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2014 warmest year on record

January 20, 2015 8:37 am | by Seth Borenstein, AP Science Writer, Associated Press | Comments

For the third time in a decade, the globe sizzled to the hottest year on record, federal scientists announced. Both the National Oceanic and Atmospheric Administration and NASA calculated that in 2014 the world had its hottest year in 135 years of record-keeping. Earlier, the Japanese weather agency and an independent group out of UC Berkeley also measured 2014 as the hottest on record.

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“Microcapsules” have potential to repair damage caused by osteoarthritis

January 20, 2015 8:29 am | by Queen Mary Univ. of London | Comments

A new “microcapsule” treatment delivery method developed by researchers at Queen Mary Univ. of London could reduce inflammation in cartilage affected by osteoarthritis and reverse damage to tissue. A protein molecule called C-type natriuretic peptide (CNP), which occurs naturally in the body, is known to reduce inflammation and aid in the repair of damaged tissue.

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Self-destructive effects of magnetically doped ferromagnetic topological insulators

January 20, 2015 8:19 am | by Karen McNulty Walsh, Brookhaven National Laboratory | Comments

The discovery of "topologically protected" electrical conductivity on the surface of some materials whose bulk interior acts as an insulator was among the most sensational advances in the last decade of condensed matter physics, with predictions of numerous unusual electronic states and new potential applications. But many of these predicted phenomena have yet to be observed, until now.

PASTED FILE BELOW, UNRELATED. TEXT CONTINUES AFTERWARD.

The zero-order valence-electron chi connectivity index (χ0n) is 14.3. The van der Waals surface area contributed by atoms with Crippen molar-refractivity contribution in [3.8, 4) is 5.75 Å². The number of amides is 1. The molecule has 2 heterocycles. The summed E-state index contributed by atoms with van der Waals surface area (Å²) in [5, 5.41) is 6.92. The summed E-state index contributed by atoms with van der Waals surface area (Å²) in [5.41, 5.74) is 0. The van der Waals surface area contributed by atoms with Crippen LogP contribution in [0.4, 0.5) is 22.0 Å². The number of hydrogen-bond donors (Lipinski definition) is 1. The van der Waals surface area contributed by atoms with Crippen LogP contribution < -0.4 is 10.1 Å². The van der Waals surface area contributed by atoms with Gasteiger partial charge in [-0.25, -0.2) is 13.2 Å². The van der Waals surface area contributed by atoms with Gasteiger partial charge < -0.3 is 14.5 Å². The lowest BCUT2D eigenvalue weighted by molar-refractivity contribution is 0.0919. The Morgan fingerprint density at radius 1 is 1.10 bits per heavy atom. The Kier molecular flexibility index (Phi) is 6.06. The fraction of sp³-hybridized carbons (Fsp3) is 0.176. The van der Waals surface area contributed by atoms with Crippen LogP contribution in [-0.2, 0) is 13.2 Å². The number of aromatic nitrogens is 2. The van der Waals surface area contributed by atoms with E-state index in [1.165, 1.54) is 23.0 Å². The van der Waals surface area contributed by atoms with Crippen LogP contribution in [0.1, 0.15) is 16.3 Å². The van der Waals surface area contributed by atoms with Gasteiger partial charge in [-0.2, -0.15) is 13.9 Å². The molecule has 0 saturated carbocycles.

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System encourages creativity, makes robot design fun

January 20, 2015 8:01 am | by Emil Venere, Purdue Univ. | Comments

A new cardboard-robotic toolkit allows children to create custom robots they control wirelessly with hand gestures without formal education in programming or electronics. The system, called HandiMate, uses motorized "joint modules" equipped with wireless communicators and microcontrollers. Children create robots by using Velcro strips to attach the modules to any number of everyday materials and objects.

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New laser could upgrade the images in tomorrow’s technology

January 20, 2015 7:23 am | by Jim Shelton, Yale Univ. | Comments

A new semiconductor laser developed at Yale Univ. has the potential to significantly improve the imaging quality of the next generation of high-tech microscopes, laser projectors, photo lithography, holography and biomedical imaging. Based on a chaotic cavity laser, the technology combines the brightness of traditional lasers with the lower image corruption of light-emitting diodes.